In this article, Aditya Shrivastava, marketing executive at iPleaders discusses career opportunities in Media Law.
Are you a media fanatic?
Are Facebook and Twitter a part of your everyday life?
Do you know you could make a career out of it in law?
The world of media is fascinating. From big screens to celebrities, it is always enticing and equally challenging. The impact of media is strong enough to not just influence young minds and hearts, but also to create a huge uproar among the masses in case of discontent.
Media law has recently emerged as a huge platform for the young advocates to explore. As per a report by IBEF, the Indian media & entertainment sector is expected to grow at a Compound Annual Growth Rate (CAGR) of 13.9 per cent, to reach US$ 37.55 billion by 2021 from US$ 19.59 billion in 2016, outshining the global average of 4.2 per cent.
The reason, if you may ask, is simple. Media is not just restricted to the radio and television anymore. There is theatre, cinema, social media, YouTube, Netflix and all the recent application-based video-streaming platforms. With the recent cases particularly because of the Film Certification Board (CBFC) the resources to meet the demands with such specialization in media laws is very scarce.
With hardly two-three well-known firms in this space and not even a handful of lawyers dealing specifically in media laws, the field comes with a lot of opportunities and with decent remuneration. With over 15 lakh practicing lawyers most of whom are working for mediocre or low paying jobs, media law firms pay an above average salary and media houses are pay decently as per industry.
However, making space for oneself does not come easily if you want to work as a lawyer specialising in media laws.
Adv. Satya Banerjee, in his personal capacity, spoke about his struggles with making a name in the media industry, “It is difficult to break through because of the complex nature of the media and entertainment industry.”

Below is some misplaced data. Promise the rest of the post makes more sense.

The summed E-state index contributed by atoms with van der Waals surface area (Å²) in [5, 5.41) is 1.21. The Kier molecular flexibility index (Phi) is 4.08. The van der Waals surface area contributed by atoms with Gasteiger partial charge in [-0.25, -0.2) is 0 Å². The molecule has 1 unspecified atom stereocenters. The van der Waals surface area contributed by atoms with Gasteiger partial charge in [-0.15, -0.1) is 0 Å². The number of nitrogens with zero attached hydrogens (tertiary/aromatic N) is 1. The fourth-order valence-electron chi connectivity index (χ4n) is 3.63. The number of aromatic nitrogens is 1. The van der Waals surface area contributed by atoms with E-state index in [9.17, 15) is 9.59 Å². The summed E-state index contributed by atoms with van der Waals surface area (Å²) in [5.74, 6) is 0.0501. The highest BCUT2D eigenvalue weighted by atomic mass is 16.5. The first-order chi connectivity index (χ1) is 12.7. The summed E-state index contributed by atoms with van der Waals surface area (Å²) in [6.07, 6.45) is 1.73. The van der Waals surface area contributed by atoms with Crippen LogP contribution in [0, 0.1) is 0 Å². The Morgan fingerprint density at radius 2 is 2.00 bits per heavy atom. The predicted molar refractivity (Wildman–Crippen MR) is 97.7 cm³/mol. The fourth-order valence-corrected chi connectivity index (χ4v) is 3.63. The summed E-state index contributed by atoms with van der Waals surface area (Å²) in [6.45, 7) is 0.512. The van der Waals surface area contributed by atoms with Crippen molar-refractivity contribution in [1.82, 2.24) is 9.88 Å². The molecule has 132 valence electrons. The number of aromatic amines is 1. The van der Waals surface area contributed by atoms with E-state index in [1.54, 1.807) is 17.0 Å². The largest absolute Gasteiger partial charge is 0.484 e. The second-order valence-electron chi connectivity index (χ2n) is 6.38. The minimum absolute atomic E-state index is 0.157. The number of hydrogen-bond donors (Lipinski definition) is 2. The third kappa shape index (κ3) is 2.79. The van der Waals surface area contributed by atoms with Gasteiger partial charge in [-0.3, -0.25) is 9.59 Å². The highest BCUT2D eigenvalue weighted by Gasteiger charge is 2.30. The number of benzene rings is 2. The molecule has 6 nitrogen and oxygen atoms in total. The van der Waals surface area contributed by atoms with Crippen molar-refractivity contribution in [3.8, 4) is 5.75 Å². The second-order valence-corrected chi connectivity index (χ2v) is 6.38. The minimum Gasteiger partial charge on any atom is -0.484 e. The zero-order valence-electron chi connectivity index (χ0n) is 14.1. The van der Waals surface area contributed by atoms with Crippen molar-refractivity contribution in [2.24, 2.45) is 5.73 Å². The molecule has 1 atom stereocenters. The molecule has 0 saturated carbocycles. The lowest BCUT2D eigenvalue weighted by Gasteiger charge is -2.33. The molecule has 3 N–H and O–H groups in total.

An advocate who is currently employed with one of the top media law firms in India also struggled to get through his current position. He says, “I interned for a year without a pay only to join at a pay scale barely useful to meet my ends. It was only after gaining 6 months of work experience, I was able to earn a stable income. It’s much better now, but, I wish I could have achieved it a little earlier. Life would have been way different now.”
If you look at any of the big media houses, say Viacom18, any job opportunity is available only for individuals with a minimum of four years of experience. Hindustan Times has a company policy of not recruiting lawyers with less than 2 years of post-qualification experience. It is ironical, because, very few seek to freshers, everyone somehow expects them to have it.
The biggest hurdle is, though one can easily climb up the ladder and achieve a decent package it is inherently challenging to enter the business. They all seem to have the same question: Why do you want to work in-house as a fresher?
Let us try to get the logic straight however biased it might sound. Given, the specialization of the industry and the huge public image these organizations have, along with the limited resources, nobody really has the time to train new entrants, and it just becomes more convenient to have somebody who is thorough with the law and is capable of taking quick decisions. While universities avoid having a course, not catering to an entire sector, gaining knowledge in media laws becomes a tough nut to crack.